In a surprise announcement, Judge Vaughn Walker of Prop 8 Trial fame has said that he will retire from the bench at the end of this year. He’s served as chief judge of the Northern District of California since 2004, and is best known for his ruling on the Proposition 8 trial earlier this year. He says that his decision to retire is unrelated to his now-famous ruling, and that more details about his leaving may be released in coming weeks. His letter to President Obama explaining his decision read “Concluding 21 years of judicial service, I leave the bench with the highest respect and regard for the federal judiciary, its judges and their staff and the essential role they fulfill in our constitutional system.” (@sfchronicle)
Walker was nominated as a judge by Ronald Reagan and later by George H.W. Bush; he was never particularly open about his homosexuality, and both presidents would probably have been very surprised to know that he would rule for same-sex marriage in the future. Ironically, Walker was originally perceived as anti-gay, so much so that his nomination to the bench was stalled – he at one point represented the US Olympic Committee against the Gay Games. His other most famous ruling was to declare President George W. Bush’s electronic surveillance program unconstitutional, declaring that federal agents could not intercept phone calls or emails without a court warrant. (@upi)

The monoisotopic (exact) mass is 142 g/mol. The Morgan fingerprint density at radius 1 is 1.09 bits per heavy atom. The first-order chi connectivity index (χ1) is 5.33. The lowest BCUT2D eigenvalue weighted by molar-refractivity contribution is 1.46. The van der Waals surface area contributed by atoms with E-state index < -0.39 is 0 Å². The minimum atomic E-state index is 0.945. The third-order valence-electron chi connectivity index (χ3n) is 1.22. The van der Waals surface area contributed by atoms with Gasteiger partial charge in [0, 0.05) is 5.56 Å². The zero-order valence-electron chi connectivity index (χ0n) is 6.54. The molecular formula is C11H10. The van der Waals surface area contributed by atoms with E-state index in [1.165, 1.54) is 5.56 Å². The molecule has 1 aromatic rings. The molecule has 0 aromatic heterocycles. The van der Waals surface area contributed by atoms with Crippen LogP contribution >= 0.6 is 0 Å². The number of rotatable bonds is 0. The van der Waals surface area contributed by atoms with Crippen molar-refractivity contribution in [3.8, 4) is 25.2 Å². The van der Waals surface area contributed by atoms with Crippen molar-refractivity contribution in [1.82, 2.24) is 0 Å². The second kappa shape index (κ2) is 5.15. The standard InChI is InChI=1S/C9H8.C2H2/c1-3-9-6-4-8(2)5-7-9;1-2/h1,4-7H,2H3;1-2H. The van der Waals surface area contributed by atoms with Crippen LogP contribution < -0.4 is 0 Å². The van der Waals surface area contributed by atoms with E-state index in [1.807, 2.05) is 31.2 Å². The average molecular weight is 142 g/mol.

While we wait for more news on Walker’s retirement in a nailbiting process that bizarrely parallels news on the actual Prop 8 trial, feel free to look back and reflect warmly on some of the brightest shining moments of the 138-page ruling from a man that we who followed the Prop 8 trial came to love dearly. Judge Walker, here’s to you. We wish you many wedding receptions in your future.